On the river, every day these heavy rains – bleak, bleak, autumn in Ching-ch’u! High winds strip the leaves from the trees; through the long night I hug my fur robe. I recall my official record, keep looking in the mirror, recall my comings and goings, leaning alone in an upper room. In these perilous times I long to serve my sovereign – old and feeble as I am, I can’t stop thinking of it!»


«There is great irony in the Ming situation considering that it was in a real sense the first full “Neo-Confucian” period – the first in which nearly all educated men, from the beginning, re-ceived their intellectual and moral formation through Neo- Confucian teachers and a Neo-Confucian curriculum. Neo- Confucian texts served as the basis for state examinations, and even Ming emperors, whether as crown princes or after, were constantly lectured to by Neo-Confucian mentors. Yet by the almost unanimous verdict of historians, Ming rule has been adjudged the ultimate extreme in Chinese despotism. Lest one dismiss this as just a Western judgment, prejudiced perhaps by ignorance, cultural preconceptions, or a predisposition to denigrate the Chinese, it must be said that Chinese scholars themselves, by the end of the Ming, had already arrived at this condemnation.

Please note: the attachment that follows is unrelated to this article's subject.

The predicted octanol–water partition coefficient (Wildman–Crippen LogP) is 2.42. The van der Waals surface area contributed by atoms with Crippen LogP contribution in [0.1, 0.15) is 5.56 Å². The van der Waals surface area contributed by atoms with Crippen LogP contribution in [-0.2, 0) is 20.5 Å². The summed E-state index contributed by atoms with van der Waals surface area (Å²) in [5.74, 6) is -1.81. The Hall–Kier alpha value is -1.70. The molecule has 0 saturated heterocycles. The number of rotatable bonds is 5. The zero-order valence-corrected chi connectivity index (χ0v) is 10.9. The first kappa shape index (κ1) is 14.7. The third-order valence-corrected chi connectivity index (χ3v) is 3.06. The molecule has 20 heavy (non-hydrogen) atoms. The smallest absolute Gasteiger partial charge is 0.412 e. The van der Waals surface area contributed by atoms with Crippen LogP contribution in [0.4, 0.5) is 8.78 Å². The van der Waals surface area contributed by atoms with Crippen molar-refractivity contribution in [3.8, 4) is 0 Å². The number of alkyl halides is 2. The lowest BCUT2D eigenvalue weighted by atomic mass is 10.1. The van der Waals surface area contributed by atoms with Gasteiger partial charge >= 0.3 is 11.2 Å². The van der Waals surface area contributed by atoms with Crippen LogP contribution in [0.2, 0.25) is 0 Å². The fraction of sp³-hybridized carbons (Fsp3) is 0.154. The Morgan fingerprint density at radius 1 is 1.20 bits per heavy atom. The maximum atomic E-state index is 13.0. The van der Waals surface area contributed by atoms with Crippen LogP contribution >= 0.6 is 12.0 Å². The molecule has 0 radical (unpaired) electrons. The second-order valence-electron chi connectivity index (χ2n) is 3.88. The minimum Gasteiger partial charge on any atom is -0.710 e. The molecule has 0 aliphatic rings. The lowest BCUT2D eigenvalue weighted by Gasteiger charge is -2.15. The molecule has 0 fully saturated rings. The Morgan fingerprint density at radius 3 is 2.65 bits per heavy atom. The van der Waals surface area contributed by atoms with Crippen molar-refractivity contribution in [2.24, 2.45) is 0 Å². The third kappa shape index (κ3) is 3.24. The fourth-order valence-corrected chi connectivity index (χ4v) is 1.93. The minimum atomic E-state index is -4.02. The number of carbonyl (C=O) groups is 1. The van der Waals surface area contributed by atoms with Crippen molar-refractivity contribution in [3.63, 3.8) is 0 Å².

Modern writers have sometimes explained this ironic outcome as an indication that Neo-Confucianism itself was to blame, that it bore the seeds of such despotism in its own “dogmatism” and authoritarian ways. Still others who find Neo-Confucians to blame do so for almost opposite reasons, citing their impractical idealism, naive optimism, and simple moralistic approach to politics that was altogether incapable of coping with the economic complications and Byzantine complexities of imperial politics. This latter explanation may be closer to the truth than the former, in that Neo-Confucian self-cultivation – the heart of its educational doctrine – put such heavy emphasis on the power of the individual moral will to master any situation. When, then, his ministers and mentors, with all the best intentions, seemed to lodge in the emperor ultimate responsibility for whatever went wrong in the world as the very necessary implication and consequence of imperial claims to absolute authority, it was an unbearable moral burden for the man at the top – “the one man” – to bear. There are signs that Ming rulers developed deep psychological resistance to this unequal situation, resenting being lectured to in such terms, and in some cases refused even to meet with their Neo-Confucian ministers for long periods of time -even years on end. A strikingly similar syndrome appeared in Yi dynasty Korea, where the same system of Neo-Confucian instruction for the ruler was adopted, sometimes with incongruous results.»